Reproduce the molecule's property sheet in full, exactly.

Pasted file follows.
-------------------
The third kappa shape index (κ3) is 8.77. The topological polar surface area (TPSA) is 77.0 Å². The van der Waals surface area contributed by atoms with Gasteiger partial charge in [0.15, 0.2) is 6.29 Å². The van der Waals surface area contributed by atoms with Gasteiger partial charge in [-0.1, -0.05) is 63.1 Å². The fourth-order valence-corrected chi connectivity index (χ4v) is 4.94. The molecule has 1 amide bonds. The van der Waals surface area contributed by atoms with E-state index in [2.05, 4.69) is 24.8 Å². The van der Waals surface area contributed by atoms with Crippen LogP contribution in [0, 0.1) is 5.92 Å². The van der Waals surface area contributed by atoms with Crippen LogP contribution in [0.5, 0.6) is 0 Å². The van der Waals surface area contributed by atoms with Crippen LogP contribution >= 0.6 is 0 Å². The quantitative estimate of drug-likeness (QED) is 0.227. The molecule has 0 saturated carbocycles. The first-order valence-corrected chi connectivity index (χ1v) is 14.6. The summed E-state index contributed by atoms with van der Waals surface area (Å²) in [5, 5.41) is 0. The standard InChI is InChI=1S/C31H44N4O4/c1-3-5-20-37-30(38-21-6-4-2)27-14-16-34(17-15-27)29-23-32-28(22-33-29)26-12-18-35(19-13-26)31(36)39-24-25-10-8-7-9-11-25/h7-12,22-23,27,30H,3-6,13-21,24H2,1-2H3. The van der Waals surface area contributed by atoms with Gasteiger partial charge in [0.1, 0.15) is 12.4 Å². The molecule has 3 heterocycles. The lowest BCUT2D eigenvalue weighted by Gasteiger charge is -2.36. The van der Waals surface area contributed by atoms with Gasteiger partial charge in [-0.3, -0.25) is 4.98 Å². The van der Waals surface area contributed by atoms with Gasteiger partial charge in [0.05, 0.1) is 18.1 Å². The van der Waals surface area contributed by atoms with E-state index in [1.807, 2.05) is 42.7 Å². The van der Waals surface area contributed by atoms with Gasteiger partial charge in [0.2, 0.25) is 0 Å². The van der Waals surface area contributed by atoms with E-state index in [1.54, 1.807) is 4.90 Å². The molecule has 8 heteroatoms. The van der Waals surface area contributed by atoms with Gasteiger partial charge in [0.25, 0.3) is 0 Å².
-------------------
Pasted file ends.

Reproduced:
The third kappa shape index (κ3) is 8.77. The topological polar surface area (TPSA) is 77.0 Å². The van der Waals surface area contributed by atoms with Gasteiger partial charge in [0.15, 0.2) is 6.29 Å². The van der Waals surface area contributed by atoms with Gasteiger partial charge in [-0.1, -0.05) is 63.1 Å². The fourth-order valence-corrected chi connectivity index (χ4v) is 4.94. The molecule has 1 amide bonds. The van der Waals surface area contributed by atoms with E-state index in [2.05, 4.69) is 24.8 Å². The van der Waals surface area contributed by atoms with Crippen LogP contribution in [0, 0.1) is 5.92 Å². The van der Waals surface area contributed by atoms with Crippen LogP contribution in [0.5, 0.6) is 0 Å². The van der Waals surface area contributed by atoms with Crippen LogP contribution >= 0.6 is 0 Å². The quantitative estimate of drug-likeness (QED) is 0.227. The molecule has 0 saturated carbocycles. The first-order valence-corrected chi connectivity index (χ1v) is 14.6. The summed E-state index contributed by atoms with van der Waals surface area (Å²) in [5, 5.41) is 0. The standard InChI is InChI=1S/C31H44N4O4/c1-3-5-20-37-30(38-21-6-4-2)27-14-16-34(17-15-27)29-23-32-28(22-33-29)26-12-18-35(19-13-26)31(36)39-24-25-10-8-7-9-11-25/h7-12,22-23,27,30H,3-6,13-21,24H2,1-2H3. The van der Waals surface area contributed by atoms with Gasteiger partial charge in [0.1, 0.15) is 12.4 Å². The molecule has 3 heterocycles. The lowest BCUT2D eigenvalue weighted by Gasteiger charge is -2.36. The van der Waals surface area contributed by atoms with Gasteiger partial charge in [-0.3, -0.25) is 4.98 Å². The van der Waals surface area contributed by atoms with Gasteiger partial charge in [0.05, 0.1) is 18.1 Å². The van der Waals surface area contributed by atoms with E-state index in [1.807, 2.05) is 42.7 Å². The van der Waals surface area contributed by atoms with Gasteiger partial charge in [0.2, 0.25) is 0 Å². The van der Waals surface area contributed by atoms with E-state index in [1.54, 1.807) is 4.90 Å². The molecule has 8 heteroatoms. The van der Waals surface area contributed by atoms with Gasteiger partial charge in [0.25, 0.3) is 0 Å².